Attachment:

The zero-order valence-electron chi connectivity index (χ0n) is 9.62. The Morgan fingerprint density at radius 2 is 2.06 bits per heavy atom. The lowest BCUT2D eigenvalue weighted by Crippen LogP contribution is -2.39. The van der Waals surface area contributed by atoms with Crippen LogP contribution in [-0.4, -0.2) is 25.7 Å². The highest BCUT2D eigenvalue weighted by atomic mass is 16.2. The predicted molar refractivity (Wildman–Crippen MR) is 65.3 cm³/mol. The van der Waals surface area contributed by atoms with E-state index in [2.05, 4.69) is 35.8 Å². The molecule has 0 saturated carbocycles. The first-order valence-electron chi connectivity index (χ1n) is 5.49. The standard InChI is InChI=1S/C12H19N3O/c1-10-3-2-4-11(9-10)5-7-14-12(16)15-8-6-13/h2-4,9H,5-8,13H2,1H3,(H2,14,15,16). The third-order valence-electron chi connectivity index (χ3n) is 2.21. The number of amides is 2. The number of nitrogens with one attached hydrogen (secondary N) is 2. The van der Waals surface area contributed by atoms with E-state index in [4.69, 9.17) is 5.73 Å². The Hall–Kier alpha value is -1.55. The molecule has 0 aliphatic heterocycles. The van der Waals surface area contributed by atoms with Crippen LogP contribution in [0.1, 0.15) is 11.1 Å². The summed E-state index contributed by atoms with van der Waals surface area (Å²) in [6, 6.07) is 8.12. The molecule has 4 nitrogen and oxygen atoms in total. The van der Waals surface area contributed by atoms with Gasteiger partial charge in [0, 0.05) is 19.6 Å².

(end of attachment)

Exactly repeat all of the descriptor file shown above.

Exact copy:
The zero-order valence-electron chi connectivity index (χ0n) is 9.62. The Morgan fingerprint density at radius 2 is 2.06 bits per heavy atom. The lowest BCUT2D eigenvalue weighted by Crippen LogP contribution is -2.39. The van der Waals surface area contributed by atoms with Crippen LogP contribution in [-0.4, -0.2) is 25.7 Å². The highest BCUT2D eigenvalue weighted by atomic mass is 16.2. The predicted molar refractivity (Wildman–Crippen MR) is 65.3 cm³/mol. The van der Waals surface area contributed by atoms with E-state index in [2.05, 4.69) is 35.8 Å². The molecule has 0 saturated carbocycles. The first-order valence-electron chi connectivity index (χ1n) is 5.49. The standard InChI is InChI=1S/C12H19N3O/c1-10-3-2-4-11(9-10)5-7-14-12(16)15-8-6-13/h2-4,9H,5-8,13H2,1H3,(H2,14,15,16). The third-order valence-electron chi connectivity index (χ3n) is 2.21. The number of amides is 2. The number of nitrogens with one attached hydrogen (secondary N) is 2. The van der Waals surface area contributed by atoms with E-state index in [4.69, 9.17) is 5.73 Å². The Hall–Kier alpha value is -1.55. The molecule has 0 aliphatic heterocycles. The van der Waals surface area contributed by atoms with Crippen LogP contribution in [0.1, 0.15) is 11.1 Å². The summed E-state index contributed by atoms with van der Waals surface area (Å²) in [6, 6.07) is 8.12. The molecule has 4 nitrogen and oxygen atoms in total. The van der Waals surface area contributed by atoms with Gasteiger partial charge in [0, 0.05) is 19.6 Å².